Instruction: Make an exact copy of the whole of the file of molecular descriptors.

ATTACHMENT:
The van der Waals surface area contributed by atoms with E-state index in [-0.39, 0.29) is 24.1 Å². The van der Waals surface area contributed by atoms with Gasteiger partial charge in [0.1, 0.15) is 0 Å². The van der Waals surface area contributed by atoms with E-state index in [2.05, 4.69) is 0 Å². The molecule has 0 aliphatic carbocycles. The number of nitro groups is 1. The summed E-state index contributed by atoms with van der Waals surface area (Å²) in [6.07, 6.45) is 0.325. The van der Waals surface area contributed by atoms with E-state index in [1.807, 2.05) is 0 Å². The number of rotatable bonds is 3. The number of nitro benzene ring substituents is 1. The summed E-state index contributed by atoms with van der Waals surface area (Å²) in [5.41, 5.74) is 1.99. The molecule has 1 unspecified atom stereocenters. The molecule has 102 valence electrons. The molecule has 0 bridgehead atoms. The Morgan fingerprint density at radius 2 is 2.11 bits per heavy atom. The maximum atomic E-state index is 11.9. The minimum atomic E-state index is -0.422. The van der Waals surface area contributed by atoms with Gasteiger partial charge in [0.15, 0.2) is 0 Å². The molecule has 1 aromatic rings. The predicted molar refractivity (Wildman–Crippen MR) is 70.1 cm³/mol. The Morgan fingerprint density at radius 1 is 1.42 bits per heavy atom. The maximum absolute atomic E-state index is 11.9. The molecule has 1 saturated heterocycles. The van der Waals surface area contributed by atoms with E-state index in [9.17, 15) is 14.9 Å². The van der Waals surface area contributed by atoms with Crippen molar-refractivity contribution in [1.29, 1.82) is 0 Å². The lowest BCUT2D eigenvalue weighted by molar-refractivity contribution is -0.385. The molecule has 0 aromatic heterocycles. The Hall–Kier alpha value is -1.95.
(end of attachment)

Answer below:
The van der Waals surface area contributed by atoms with E-state index in [-0.39, 0.29) is 24.1 Å². The van der Waals surface area contributed by atoms with Gasteiger partial charge in [0.1, 0.15) is 0 Å². The van der Waals surface area contributed by atoms with E-state index in [2.05, 4.69) is 0 Å². The molecule has 0 aliphatic carbocycles. The number of nitro groups is 1. The summed E-state index contributed by atoms with van der Waals surface area (Å²) in [6.07, 6.45) is 0.325. The van der Waals surface area contributed by atoms with E-state index in [1.807, 2.05) is 0 Å². The number of rotatable bonds is 3. The number of nitro benzene ring substituents is 1. The summed E-state index contributed by atoms with van der Waals surface area (Å²) in [5.41, 5.74) is 1.99. The molecule has 1 unspecified atom stereocenters. The molecule has 102 valence electrons. The molecule has 0 bridgehead atoms. The Morgan fingerprint density at radius 2 is 2.11 bits per heavy atom. The maximum atomic E-state index is 11.9. The minimum atomic E-state index is -0.422. The van der Waals surface area contributed by atoms with Gasteiger partial charge in [0.15, 0.2) is 0 Å². The molecule has 1 aromatic rings. The predicted molar refractivity (Wildman–Crippen MR) is 70.1 cm³/mol. The Morgan fingerprint density at radius 1 is 1.42 bits per heavy atom. The maximum absolute atomic E-state index is 11.9. The molecule has 1 saturated heterocycles. The van der Waals surface area contributed by atoms with E-state index in [9.17, 15) is 14.9 Å². The van der Waals surface area contributed by atoms with Crippen molar-refractivity contribution in [1.29, 1.82) is 0 Å². The lowest BCUT2D eigenvalue weighted by molar-refractivity contribution is -0.385. The molecule has 0 aromatic heterocycles. The Hall–Kier alpha value is -1.95.